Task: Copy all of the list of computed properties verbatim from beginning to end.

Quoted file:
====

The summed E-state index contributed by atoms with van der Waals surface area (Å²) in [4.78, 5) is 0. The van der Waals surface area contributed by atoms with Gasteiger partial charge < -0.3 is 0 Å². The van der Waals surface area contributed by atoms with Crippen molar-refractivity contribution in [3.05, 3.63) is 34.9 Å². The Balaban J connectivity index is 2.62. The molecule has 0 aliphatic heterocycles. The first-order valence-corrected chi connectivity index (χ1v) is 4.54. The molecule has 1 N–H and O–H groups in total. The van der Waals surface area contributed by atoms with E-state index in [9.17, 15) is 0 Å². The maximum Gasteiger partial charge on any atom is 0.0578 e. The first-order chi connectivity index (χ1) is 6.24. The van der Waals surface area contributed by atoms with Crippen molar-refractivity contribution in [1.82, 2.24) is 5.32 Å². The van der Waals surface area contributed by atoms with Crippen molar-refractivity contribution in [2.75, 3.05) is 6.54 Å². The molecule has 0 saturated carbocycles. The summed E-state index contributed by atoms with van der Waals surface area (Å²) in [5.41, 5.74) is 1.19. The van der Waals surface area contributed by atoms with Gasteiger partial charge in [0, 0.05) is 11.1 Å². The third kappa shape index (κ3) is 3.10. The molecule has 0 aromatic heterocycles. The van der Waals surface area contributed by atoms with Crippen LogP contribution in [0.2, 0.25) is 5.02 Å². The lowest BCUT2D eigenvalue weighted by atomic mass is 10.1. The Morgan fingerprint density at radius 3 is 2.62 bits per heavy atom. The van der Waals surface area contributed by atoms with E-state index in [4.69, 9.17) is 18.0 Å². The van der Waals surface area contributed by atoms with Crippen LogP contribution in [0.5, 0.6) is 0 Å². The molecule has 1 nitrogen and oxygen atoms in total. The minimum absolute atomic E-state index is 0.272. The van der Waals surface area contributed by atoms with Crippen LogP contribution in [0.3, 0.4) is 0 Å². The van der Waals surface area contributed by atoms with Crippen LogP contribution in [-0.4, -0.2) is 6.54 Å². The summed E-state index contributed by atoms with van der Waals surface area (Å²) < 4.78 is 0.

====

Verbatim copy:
The summed E-state index contributed by atoms with van der Waals surface area (Å²) in [4.78, 5) is 0. The van der Waals surface area contributed by atoms with Gasteiger partial charge < -0.3 is 0 Å². The van der Waals surface area contributed by atoms with Crippen molar-refractivity contribution in [3.05, 3.63) is 34.9 Å². The Balaban J connectivity index is 2.62. The molecule has 0 aliphatic heterocycles. The first-order valence-corrected chi connectivity index (χ1v) is 4.54. The molecule has 1 N–H and O–H groups in total. The van der Waals surface area contributed by atoms with E-state index in [9.17, 15) is 0 Å². The maximum Gasteiger partial charge on any atom is 0.0578 e. The first-order chi connectivity index (χ1) is 6.24. The van der Waals surface area contributed by atoms with Crippen molar-refractivity contribution in [1.82, 2.24) is 5.32 Å². The van der Waals surface area contributed by atoms with Crippen molar-refractivity contribution in [2.75, 3.05) is 6.54 Å². The molecule has 0 saturated carbocycles. The summed E-state index contributed by atoms with van der Waals surface area (Å²) in [5.41, 5.74) is 1.19. The van der Waals surface area contributed by atoms with Gasteiger partial charge in [0, 0.05) is 11.1 Å². The third kappa shape index (κ3) is 3.10. The molecule has 0 aromatic heterocycles. The van der Waals surface area contributed by atoms with Crippen LogP contribution in [0.2, 0.25) is 5.02 Å². The lowest BCUT2D eigenvalue weighted by atomic mass is 10.1. The Morgan fingerprint density at radius 3 is 2.62 bits per heavy atom. The van der Waals surface area contributed by atoms with E-state index in [4.69, 9.17) is 18.0 Å². The van der Waals surface area contributed by atoms with Crippen LogP contribution in [0.5, 0.6) is 0 Å². The molecule has 1 nitrogen and oxygen atoms in total. The minimum absolute atomic E-state index is 0.272. The van der Waals surface area contributed by atoms with Crippen LogP contribution in [0.3, 0.4) is 0 Å². The van der Waals surface area contributed by atoms with Crippen LogP contribution in [-0.4, -0.2) is 6.54 Å². The summed E-state index contributed by atoms with van der Waals surface area (Å²) < 4.78 is 0.